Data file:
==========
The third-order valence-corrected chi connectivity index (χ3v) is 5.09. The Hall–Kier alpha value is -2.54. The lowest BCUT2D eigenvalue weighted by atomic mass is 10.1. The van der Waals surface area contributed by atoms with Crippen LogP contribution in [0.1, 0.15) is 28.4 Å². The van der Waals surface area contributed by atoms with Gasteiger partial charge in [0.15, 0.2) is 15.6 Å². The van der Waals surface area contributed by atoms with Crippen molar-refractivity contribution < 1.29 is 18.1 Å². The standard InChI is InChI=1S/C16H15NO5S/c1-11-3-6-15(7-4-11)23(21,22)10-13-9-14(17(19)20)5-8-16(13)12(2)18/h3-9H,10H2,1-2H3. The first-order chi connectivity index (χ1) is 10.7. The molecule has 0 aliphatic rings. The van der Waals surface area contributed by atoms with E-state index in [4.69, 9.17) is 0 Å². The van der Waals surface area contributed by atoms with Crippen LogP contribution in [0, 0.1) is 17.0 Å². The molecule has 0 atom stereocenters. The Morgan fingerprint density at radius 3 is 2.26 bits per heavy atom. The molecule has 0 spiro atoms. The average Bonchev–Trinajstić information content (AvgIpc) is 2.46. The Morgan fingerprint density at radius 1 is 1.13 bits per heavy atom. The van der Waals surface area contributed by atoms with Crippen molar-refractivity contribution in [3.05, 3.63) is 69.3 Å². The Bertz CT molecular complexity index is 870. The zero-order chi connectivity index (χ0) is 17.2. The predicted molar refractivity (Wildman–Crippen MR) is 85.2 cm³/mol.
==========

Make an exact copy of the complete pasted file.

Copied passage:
The third-order valence-corrected chi connectivity index (χ3v) is 5.09. The Hall–Kier alpha value is -2.54. The lowest BCUT2D eigenvalue weighted by atomic mass is 10.1. The van der Waals surface area contributed by atoms with Crippen LogP contribution in [0.1, 0.15) is 28.4 Å². The van der Waals surface area contributed by atoms with Gasteiger partial charge in [0.15, 0.2) is 15.6 Å². The van der Waals surface area contributed by atoms with Crippen molar-refractivity contribution < 1.29 is 18.1 Å². The standard InChI is InChI=1S/C16H15NO5S/c1-11-3-6-15(7-4-11)23(21,22)10-13-9-14(17(19)20)5-8-16(13)12(2)18/h3-9H,10H2,1-2H3. The first-order chi connectivity index (χ1) is 10.7. The molecule has 0 aliphatic rings. The van der Waals surface area contributed by atoms with E-state index in [4.69, 9.17) is 0 Å². The van der Waals surface area contributed by atoms with Crippen LogP contribution in [0, 0.1) is 17.0 Å². The molecule has 0 atom stereocenters. The Morgan fingerprint density at radius 3 is 2.26 bits per heavy atom. The molecule has 0 spiro atoms. The average Bonchev–Trinajstić information content (AvgIpc) is 2.46. The Morgan fingerprint density at radius 1 is 1.13 bits per heavy atom. The van der Waals surface area contributed by atoms with Crippen molar-refractivity contribution in [3.05, 3.63) is 69.3 Å². The Bertz CT molecular complexity index is 870. The zero-order chi connectivity index (χ0) is 17.2. The predicted molar refractivity (Wildman–Crippen MR) is 85.2 cm³/mol.